They understand and respect the different opinions and beliefs that others may hold. Pupils know how to look after themselves when under stress or if they are sad. They enjoy using the school gymnasium to improve their physical fitness.

Pupils visit a range of universities and colleges to learn about future education or employment choices. These experiences help to raise pupils' aspirations.

Members of the local governing body and trustees are at the early stages of improving their work with the school.

At times, they do not have sufficient information to challenge the school as rigorously as they should. In some areas, this has occasionally delayed the actions taken to make improvements. The school and the trust are increasingly mindful of the impact of policy change on staff's workload.

Most staff value the support that they receive and enjoy working at the school.


The arrangements for safeguarding are effective.

What does the school need to do to improve?

(Information for the school and appropriate authority)

• In some subjects, the curriculum is not delivered skilfully and effectively.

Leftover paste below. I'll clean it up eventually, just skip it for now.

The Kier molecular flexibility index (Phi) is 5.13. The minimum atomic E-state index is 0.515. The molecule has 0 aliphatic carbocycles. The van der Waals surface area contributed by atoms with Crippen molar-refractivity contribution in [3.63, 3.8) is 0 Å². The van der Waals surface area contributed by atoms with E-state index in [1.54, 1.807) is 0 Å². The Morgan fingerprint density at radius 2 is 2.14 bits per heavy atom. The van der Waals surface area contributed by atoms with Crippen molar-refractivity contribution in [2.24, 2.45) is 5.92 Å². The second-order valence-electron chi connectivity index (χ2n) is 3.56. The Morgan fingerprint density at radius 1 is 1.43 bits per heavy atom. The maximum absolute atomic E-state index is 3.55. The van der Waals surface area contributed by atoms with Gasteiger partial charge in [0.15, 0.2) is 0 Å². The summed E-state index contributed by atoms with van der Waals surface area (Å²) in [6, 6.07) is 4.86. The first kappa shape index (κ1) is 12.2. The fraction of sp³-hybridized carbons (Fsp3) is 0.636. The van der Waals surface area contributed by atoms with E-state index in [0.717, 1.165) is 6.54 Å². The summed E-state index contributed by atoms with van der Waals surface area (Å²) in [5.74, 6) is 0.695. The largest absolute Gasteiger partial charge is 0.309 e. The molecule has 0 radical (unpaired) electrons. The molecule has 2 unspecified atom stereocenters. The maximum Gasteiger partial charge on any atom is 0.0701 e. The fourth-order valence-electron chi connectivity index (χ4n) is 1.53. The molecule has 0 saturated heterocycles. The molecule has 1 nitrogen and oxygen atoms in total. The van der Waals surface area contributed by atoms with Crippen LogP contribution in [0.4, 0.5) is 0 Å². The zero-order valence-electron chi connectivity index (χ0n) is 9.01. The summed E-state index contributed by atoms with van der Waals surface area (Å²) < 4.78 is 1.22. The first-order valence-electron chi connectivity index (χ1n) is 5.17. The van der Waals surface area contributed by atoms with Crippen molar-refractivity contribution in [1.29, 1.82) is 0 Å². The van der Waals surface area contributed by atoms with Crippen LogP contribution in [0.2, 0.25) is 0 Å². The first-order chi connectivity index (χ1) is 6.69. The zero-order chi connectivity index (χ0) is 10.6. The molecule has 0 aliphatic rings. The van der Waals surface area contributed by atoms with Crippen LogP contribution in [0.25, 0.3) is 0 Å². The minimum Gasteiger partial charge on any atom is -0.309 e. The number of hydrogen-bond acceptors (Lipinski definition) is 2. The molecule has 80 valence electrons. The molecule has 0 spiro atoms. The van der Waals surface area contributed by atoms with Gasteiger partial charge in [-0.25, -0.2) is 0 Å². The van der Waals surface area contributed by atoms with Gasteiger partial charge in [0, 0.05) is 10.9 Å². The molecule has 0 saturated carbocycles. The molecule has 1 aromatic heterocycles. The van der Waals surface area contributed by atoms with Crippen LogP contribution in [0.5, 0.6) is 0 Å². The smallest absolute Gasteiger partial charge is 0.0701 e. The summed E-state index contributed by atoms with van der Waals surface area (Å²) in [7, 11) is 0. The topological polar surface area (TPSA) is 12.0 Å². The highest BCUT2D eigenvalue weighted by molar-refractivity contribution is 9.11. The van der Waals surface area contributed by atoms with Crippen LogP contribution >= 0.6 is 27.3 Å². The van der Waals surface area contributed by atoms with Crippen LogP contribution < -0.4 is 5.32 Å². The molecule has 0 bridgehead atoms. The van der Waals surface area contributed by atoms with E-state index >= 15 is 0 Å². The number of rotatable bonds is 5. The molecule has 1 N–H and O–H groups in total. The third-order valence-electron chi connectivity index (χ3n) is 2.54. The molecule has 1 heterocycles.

This means that pupils do not build on their learning as securely as they should in these subjects. This also hinders teachers from identifying and addressing pupils' misconceptions as quickly as they should. The school should ensure that teachers are suitably equipped to design learning that supports pupils to build on what they know already and check that this knowledge is secure.

• A small number of pupils' poor behaviour is not sufficiently addressed. This means that some pupils continue to misbehave and, occasionally, disrupt the learning of others. The school should develop effective behaviour systems that help staff to manage pupils' behaviour consistently well.

• At times, trustees and local governors do not gather enough information to hold the school to account as effectively as they should. This limits the effectiveness of actions taken to tackle weaknesses in the school. Trustees and local governors should work closely with the school so that necessary improvements can be made swiftly and effectively.